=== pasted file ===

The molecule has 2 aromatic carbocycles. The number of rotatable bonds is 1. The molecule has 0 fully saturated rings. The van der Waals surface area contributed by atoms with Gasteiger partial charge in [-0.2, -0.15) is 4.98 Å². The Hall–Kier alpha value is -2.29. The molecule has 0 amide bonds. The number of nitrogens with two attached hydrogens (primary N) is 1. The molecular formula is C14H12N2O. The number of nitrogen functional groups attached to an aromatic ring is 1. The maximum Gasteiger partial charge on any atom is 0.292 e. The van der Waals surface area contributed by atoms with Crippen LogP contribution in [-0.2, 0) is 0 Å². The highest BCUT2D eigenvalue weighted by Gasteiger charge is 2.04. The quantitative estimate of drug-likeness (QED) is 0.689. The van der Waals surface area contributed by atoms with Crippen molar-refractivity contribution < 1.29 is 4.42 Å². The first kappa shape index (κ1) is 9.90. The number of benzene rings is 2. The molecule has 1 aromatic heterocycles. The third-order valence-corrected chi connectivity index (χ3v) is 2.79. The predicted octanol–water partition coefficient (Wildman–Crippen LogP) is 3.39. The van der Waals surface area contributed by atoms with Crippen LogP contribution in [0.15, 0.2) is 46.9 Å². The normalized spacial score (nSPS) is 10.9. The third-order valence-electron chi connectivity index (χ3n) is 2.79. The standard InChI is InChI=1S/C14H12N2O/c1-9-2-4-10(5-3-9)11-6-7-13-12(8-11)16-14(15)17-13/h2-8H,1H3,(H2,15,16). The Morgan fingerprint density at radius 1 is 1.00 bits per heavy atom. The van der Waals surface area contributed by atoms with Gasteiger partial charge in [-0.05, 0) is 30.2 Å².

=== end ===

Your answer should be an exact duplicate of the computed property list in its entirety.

The molecule has 2 aromatic carbocycles. The number of rotatable bonds is 1. The molecule has 0 fully saturated rings. The van der Waals surface area contributed by atoms with Gasteiger partial charge in [-0.2, -0.15) is 4.98 Å². The Hall–Kier alpha value is -2.29. The molecule has 0 amide bonds. The number of nitrogens with two attached hydrogens (primary N) is 1. The molecular formula is C14H12N2O. The number of nitrogen functional groups attached to an aromatic ring is 1. The maximum Gasteiger partial charge on any atom is 0.292 e. The van der Waals surface area contributed by atoms with Crippen LogP contribution in [-0.2, 0) is 0 Å². The highest BCUT2D eigenvalue weighted by Gasteiger charge is 2.04. The quantitative estimate of drug-likeness (QED) is 0.689. The van der Waals surface area contributed by atoms with Crippen molar-refractivity contribution < 1.29 is 4.42 Å². The first kappa shape index (κ1) is 9.90. The number of benzene rings is 2. The molecule has 1 aromatic heterocycles. The third-order valence-corrected chi connectivity index (χ3v) is 2.79. The predicted octanol–water partition coefficient (Wildman–Crippen LogP) is 3.39. The van der Waals surface area contributed by atoms with Crippen LogP contribution in [0.15, 0.2) is 46.9 Å². The normalized spacial score (nSPS) is 10.9. The third-order valence-electron chi connectivity index (χ3n) is 2.79. The standard InChI is InChI=1S/C14H12N2O/c1-9-2-4-10(5-3-9)11-6-7-13-12(8-11)16-14(15)17-13/h2-8H,1H3,(H2,15,16). The Morgan fingerprint density at radius 1 is 1.00 bits per heavy atom. The van der Waals surface area contributed by atoms with Gasteiger partial charge in [-0.05, 0) is 30.2 Å².